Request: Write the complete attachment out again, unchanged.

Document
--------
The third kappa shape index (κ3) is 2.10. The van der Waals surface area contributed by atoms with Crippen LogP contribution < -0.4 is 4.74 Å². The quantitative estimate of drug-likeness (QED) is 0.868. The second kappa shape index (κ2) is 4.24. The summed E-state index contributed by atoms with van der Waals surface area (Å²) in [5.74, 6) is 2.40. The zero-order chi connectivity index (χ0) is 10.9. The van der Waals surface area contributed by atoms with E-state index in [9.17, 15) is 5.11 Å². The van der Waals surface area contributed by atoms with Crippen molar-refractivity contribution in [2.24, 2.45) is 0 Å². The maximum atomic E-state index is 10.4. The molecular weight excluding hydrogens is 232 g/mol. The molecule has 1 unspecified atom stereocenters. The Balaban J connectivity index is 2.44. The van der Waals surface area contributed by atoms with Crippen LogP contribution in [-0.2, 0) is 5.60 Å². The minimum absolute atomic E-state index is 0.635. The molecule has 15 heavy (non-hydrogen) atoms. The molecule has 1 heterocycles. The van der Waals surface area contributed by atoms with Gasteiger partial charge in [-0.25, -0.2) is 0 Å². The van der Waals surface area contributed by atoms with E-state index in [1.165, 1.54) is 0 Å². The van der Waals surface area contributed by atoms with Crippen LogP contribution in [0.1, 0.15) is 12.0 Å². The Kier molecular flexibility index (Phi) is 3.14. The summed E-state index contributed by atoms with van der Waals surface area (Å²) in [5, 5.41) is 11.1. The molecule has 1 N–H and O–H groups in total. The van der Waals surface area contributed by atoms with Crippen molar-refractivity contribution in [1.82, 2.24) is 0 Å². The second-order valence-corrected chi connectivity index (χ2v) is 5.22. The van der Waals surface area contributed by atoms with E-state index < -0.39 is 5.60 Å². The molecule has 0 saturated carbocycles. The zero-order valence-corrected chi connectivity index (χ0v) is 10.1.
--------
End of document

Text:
The third kappa shape index (κ3) is 2.10. The van der Waals surface area contributed by atoms with Crippen LogP contribution < -0.4 is 4.74 Å². The quantitative estimate of drug-likeness (QED) is 0.868. The second kappa shape index (κ2) is 4.24. The summed E-state index contributed by atoms with van der Waals surface area (Å²) in [5.74, 6) is 2.40. The zero-order chi connectivity index (χ0) is 10.9. The van der Waals surface area contributed by atoms with E-state index in [9.17, 15) is 5.11 Å². The van der Waals surface area contributed by atoms with Crippen molar-refractivity contribution in [2.24, 2.45) is 0 Å². The maximum atomic E-state index is 10.4. The molecular weight excluding hydrogens is 232 g/mol. The molecule has 1 unspecified atom stereocenters. The Balaban J connectivity index is 2.44. The van der Waals surface area contributed by atoms with Crippen LogP contribution in [-0.2, 0) is 5.60 Å². The minimum absolute atomic E-state index is 0.635. The molecule has 15 heavy (non-hydrogen) atoms. The molecule has 1 heterocycles. The van der Waals surface area contributed by atoms with Gasteiger partial charge in [-0.25, -0.2) is 0 Å². The van der Waals surface area contributed by atoms with E-state index in [1.165, 1.54) is 0 Å². The van der Waals surface area contributed by atoms with Crippen LogP contribution in [0.1, 0.15) is 12.0 Å². The Kier molecular flexibility index (Phi) is 3.14. The summed E-state index contributed by atoms with van der Waals surface area (Å²) in [5, 5.41) is 11.1. The molecule has 1 N–H and O–H groups in total. The van der Waals surface area contributed by atoms with Crippen molar-refractivity contribution in [1.82, 2.24) is 0 Å². The second-order valence-corrected chi connectivity index (χ2v) is 5.22. The van der Waals surface area contributed by atoms with E-state index < -0.39 is 5.60 Å². The molecule has 0 saturated carbocycles. The zero-order valence-corrected chi connectivity index (χ0v) is 10.1.